BACK in January, we highlighted a new book, Scenes of Murder: Then and Now which investigates 150 years of crimes.
Among the atrocities featured are those of RAF cadet Gordon Cummins, branded the Black Out Ripper for his killing spree 70 years ago last month, in wartime London.
A Fylde coast victim was Evelyn Oatley. She had married in Blackpool in June 1936, but when murdered was separated from her husband Harold Oatley, a retired poultry farmer, who was living in Lyddesdale Avenue, Anchorsholme.
Author Winston Ramsey had appealed for information on Evelyn’s final resting place, as no record could be found of her burial.
Meanwhile, Evelyn’s niece Ros Seton had spent years searching for her aunt’s grave and made contact with Winston, who told her he had checked dozens of cemeteries in the Blackpool area and also around her home town of Keighley, but without success.
Although cremation was unusual during the war, Ros told Winston she was now going to check crematoriums and she could not believe it when her very first call struck gold.
Not only was Evelyn listed in the records of Streatham Park Cemetery but she was buried there in a common grave. Why Evelyn should have been laid to rest in south London is a mystery yet to be solved, but meanwhile Ros was able to place a proper tribute on the grave which had remained forgotten and unmarked for 70 years.
In a statement to the police, Mr Oatley had said that before their marriage, Evelyn had “obtained a situation” in the chorus at London’s Windmill Theatre.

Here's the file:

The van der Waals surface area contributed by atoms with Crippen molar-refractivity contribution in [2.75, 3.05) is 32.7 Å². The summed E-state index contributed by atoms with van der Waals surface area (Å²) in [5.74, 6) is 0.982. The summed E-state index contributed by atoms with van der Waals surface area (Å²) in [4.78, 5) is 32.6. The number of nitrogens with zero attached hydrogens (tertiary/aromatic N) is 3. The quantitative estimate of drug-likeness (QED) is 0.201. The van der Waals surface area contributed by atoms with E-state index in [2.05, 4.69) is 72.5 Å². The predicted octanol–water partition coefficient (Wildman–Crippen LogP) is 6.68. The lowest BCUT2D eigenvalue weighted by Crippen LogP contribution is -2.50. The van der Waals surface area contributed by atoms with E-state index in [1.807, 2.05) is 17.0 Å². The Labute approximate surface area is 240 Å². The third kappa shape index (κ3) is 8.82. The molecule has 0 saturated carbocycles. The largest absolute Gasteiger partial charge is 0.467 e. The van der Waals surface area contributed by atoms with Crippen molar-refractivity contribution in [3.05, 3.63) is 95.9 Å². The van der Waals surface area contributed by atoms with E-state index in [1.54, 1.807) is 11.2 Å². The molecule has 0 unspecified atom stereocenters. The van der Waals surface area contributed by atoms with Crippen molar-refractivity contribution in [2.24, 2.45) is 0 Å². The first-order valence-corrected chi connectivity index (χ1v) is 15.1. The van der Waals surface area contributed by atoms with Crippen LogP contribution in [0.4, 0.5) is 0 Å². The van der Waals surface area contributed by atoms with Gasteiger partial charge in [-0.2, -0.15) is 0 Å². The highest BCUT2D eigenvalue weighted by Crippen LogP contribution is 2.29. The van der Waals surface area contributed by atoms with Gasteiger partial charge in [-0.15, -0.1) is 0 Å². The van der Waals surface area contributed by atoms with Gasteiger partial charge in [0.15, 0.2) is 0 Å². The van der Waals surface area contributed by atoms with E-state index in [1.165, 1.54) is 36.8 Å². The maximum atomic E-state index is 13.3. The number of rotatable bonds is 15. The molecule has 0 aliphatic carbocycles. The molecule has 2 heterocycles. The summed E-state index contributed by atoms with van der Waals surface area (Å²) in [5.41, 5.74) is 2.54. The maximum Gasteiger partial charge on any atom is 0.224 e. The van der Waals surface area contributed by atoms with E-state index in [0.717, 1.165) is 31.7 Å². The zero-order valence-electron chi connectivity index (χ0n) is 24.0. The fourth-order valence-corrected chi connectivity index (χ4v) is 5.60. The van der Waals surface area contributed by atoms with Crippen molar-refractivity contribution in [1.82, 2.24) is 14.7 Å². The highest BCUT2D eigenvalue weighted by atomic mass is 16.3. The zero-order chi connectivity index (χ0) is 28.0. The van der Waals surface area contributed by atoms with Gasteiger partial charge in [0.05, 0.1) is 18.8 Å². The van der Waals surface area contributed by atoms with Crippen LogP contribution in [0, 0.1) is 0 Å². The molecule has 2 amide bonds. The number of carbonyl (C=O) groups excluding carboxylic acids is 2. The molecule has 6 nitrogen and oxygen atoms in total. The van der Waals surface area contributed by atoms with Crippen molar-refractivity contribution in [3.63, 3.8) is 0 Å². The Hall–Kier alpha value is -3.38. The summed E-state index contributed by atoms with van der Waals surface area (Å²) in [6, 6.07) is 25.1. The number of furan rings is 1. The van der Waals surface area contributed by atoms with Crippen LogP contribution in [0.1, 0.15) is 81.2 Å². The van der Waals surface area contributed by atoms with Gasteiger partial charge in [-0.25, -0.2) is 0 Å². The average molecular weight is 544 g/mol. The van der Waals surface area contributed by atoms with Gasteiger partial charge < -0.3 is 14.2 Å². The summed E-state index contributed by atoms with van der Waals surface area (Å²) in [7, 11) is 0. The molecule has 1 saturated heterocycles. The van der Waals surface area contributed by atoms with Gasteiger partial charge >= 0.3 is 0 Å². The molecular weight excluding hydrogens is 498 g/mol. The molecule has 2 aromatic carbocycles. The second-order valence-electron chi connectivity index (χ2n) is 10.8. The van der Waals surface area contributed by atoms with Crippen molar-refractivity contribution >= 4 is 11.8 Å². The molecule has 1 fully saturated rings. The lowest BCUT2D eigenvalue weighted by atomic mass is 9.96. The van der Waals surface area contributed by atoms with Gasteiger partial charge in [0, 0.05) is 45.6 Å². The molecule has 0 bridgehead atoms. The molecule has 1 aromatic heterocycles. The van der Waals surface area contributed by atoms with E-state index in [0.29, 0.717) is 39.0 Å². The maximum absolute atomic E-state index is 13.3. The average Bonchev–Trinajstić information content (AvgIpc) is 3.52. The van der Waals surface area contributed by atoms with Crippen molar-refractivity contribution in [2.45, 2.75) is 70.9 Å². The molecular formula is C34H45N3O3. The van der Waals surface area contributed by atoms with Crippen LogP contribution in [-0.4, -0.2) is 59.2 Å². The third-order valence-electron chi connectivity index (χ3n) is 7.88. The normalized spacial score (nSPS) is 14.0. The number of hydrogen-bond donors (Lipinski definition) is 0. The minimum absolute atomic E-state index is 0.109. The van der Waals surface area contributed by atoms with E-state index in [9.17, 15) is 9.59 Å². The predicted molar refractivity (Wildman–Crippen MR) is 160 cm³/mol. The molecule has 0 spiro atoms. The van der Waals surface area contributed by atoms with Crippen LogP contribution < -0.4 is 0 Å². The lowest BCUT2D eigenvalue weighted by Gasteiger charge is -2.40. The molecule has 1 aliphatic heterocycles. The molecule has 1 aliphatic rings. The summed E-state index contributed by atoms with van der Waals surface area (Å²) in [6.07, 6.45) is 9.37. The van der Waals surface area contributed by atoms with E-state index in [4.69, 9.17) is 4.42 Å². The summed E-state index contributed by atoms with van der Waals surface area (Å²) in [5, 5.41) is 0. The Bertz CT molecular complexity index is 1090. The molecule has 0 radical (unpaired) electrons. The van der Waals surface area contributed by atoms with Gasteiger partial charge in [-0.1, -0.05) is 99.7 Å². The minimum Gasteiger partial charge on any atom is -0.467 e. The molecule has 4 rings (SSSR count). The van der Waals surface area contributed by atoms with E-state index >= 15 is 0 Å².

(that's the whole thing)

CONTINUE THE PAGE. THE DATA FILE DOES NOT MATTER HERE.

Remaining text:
But retired entertainer Jill Millard Shapiro has contacted Memory Lane to say: “Evelyn Oatley was not a Windmill Girl. She never worked at the Windmill Theatre in any capacity. I have done considerable research on Mrs Oatley to prove she was not at the Windmill and can assure you she was not an actress or dancer and had never appeared on any theatrical stage. I was a Windmill Girl and now have a Windmill Theatre archive.
“The Windmill opened in 1932. The girls were all trained dancers. Evelyn had never had a dancing lesson in her life. The girls who posed in the nude were called Revudebelles and there were only about six of them who are all named.”
Convent schoolgirl Jill herself auditioned at the age of 14, later admitting “the enormity of what I was doing hadn’t hit me”.
She was seen by theatre owner Vivian Van Damm, who asked two questions: “Can you dance and can you sing?”
Jill, who will be 69 in July, says: “I answered yes to both. He paused for a moment, looked me straight in the eyes and said, ‘I like you. I’m going to take a chance on you.’ That moment defined who I would be for the rest of my life.”
n Readers can follows Jill’s recollections at http://www.arthurlloyd.co.uk/Archive/Feb2003/JillShapiro/JillShapiroArticle.htm on the Arthur Lloyd Music Hall and Theatre History website.
n Scenes of Murder: Then and Now is available price £39.95 and readers can get more details at www.afterthebattle.com or by ringing (01279) 418833.